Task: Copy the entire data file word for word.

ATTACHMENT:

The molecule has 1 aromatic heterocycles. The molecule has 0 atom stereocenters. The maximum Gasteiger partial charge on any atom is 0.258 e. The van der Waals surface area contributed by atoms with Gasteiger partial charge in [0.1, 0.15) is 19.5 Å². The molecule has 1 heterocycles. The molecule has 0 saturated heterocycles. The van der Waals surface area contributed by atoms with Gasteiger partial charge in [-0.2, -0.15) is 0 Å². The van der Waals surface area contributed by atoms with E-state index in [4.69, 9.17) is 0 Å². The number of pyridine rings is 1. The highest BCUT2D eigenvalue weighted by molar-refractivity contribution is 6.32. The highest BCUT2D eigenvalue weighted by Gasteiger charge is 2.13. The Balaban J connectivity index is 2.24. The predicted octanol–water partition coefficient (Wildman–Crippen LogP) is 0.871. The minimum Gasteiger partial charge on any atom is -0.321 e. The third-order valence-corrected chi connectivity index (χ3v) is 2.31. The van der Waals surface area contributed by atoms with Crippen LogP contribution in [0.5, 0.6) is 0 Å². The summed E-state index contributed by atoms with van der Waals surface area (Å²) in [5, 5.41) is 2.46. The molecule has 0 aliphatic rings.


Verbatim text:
The molecule has 1 aromatic heterocycles. The molecule has 0 atom stereocenters. The maximum Gasteiger partial charge on any atom is 0.258 e. The van der Waals surface area contributed by atoms with Gasteiger partial charge in [0.1, 0.15) is 19.5 Å². The molecule has 1 heterocycles. The molecule has 0 saturated heterocycles. The van der Waals surface area contributed by atoms with Gasteiger partial charge in [-0.2, -0.15) is 0 Å². The van der Waals surface area contributed by atoms with E-state index in [4.69, 9.17) is 0 Å². The number of pyridine rings is 1. The highest BCUT2D eigenvalue weighted by molar-refractivity contribution is 6.32. The highest BCUT2D eigenvalue weighted by Gasteiger charge is 2.13. The Balaban J connectivity index is 2.24. The predicted octanol–water partition coefficient (Wildman–Crippen LogP) is 0.871. The minimum Gasteiger partial charge on any atom is -0.321 e. The third-order valence-corrected chi connectivity index (χ3v) is 2.31. The van der Waals surface area contributed by atoms with Crippen LogP contribution in [0.5, 0.6) is 0 Å². The summed E-state index contributed by atoms with van der Waals surface area (Å²) in [5, 5.41) is 2.46. The molecule has 0 aliphatic rings.